Before powering up the computer for testing the new memory module put the case cover back on. If you have a problem this will preclude you from reaching inside the computer while it is powered up. Touching components while the computer is powered up could cause damage to the computer or kill you!

That is install one module, check your work and then power up the computer. If the computer doesn't start then the module may not be seated, it may be the wrong module for the motherboard, or it may even be a bad module.

(If you change a memory module and the computer beeps then the module is wrong, check the beep code - long and short beeps from the computer speaker - against the manufactures beep code listing. You may have to search the manufactures web site for the code if it isn't listed in the motherboard/computer owners manual).

If the first module tests good then install the next module, then test. And so forth for any more modules. Once all the memory has tested good then put case cover on permanently and then if you moved the computer put it back, reconnect the cables, test, done.

Enjoy your faster desktop!

Remove or replace memory for Laptops -

Before starting check your owners manual for the location of the memory, or if you don't have a manual check the manufactures web site for documentation.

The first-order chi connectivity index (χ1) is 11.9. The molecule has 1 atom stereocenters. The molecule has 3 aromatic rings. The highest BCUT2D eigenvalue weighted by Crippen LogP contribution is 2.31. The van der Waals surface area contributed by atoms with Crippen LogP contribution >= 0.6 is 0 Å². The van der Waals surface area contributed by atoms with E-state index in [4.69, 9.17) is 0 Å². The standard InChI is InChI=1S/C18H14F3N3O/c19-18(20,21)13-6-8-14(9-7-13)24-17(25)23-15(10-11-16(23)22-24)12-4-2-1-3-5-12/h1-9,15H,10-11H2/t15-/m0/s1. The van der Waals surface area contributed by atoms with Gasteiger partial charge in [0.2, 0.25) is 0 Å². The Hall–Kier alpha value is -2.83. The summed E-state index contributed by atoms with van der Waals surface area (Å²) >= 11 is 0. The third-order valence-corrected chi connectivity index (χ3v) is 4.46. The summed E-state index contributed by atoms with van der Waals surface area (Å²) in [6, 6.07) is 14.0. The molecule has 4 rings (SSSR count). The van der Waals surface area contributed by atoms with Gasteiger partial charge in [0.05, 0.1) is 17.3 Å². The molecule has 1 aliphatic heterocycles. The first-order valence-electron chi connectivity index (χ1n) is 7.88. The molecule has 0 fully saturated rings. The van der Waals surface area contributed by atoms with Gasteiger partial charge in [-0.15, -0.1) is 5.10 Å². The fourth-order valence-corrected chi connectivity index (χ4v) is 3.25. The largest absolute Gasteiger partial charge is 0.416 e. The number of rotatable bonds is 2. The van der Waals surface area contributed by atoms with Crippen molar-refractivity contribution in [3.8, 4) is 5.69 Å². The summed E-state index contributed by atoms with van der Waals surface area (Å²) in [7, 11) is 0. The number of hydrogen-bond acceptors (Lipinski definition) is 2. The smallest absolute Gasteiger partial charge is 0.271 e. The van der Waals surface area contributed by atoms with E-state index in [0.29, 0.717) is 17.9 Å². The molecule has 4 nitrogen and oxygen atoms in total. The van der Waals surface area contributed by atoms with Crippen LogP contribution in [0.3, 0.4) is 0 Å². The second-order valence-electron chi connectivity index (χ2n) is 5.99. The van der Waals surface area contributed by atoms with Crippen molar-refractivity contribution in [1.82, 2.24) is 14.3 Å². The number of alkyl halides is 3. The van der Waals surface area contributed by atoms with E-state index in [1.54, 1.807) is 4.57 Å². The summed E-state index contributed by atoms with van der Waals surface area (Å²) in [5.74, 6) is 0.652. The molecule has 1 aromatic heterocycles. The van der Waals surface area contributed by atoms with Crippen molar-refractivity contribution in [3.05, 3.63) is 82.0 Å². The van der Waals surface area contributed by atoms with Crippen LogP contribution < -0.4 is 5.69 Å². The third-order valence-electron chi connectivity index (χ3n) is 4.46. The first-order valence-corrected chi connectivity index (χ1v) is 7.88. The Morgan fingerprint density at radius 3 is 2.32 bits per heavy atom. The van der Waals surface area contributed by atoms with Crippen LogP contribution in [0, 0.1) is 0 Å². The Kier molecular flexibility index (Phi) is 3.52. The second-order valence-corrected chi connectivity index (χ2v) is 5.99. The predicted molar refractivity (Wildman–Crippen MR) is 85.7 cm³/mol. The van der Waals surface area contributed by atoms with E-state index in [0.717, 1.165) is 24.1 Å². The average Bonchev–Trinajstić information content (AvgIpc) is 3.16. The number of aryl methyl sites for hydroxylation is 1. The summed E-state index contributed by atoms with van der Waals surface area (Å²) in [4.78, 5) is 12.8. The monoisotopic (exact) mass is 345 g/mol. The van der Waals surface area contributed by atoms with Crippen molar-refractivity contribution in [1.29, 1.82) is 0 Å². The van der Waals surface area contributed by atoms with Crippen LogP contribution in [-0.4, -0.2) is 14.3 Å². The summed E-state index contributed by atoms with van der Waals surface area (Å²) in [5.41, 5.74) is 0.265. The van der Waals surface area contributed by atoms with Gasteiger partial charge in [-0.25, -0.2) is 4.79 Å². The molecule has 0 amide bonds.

Remove or replace memory module in a laptop involves a few more steps than a desktop.

  1. Disconnect the AC Adapter.
  2. Remove the Battery.
  3. Remove the cover for the memory.

Depending on the laptop the memory could be -

  • Under the keyboard
  • Under a little panel on the underside of the computer
  • Under a panel in the battery bay.

Once you have the panel off look at the memory already installed.

Some manufactures stack the memory one on top of the other, some sockets are facing each other. Normally there will only be room for two memory modules. If you  already have two modules and are upgrading you may have to remove one or both of them.

The arrows show the spring locking clips that hold the module in place.
The arrows show the spring clips that hold the module in place.

To remove or replace memory module there normally are two little 'spring' clips on the edge of the memory, press them outwards away from the memory, the memory module should 'pop' up that is move upwards from the socket, if not lift it gently upwards. Next pull the module out of the slot. Some slots will have tension on the pins inside and will take a little pressure to pull them out. Set the old module aside, use care with handling the module, you may need it if the new memory doesn't work!

With computers you can also use the smaller condensed "Check list" to accomplish a single repair task.

Take one (if you have two) of the new memory module out of the package and align the slot in the module with the tab in the socket. Once you have the memory inserted use a little more pressure to press the module in the slot then down to lock the module in the socket.

You can test the laptop with the memory module cover off because it will be inaccessible when you power it up.

I would suggest you use AC power to test your new memory not the battery.

Power up the computer, did it start? Yes, power down the computer, disconnect the AC Adapter, put in the next module then test.

No then disconnect the  AC power adapter, check your work, retest. Did it start? Yes then put in the next module.

No, then either the memory module is bad or the wrong part, try the other module, if it starts the module was bad. If it doesn't start then the memory is wrong type for your computer.

Once the tests are done reassemble the computer.

Enjoy your faster laptop!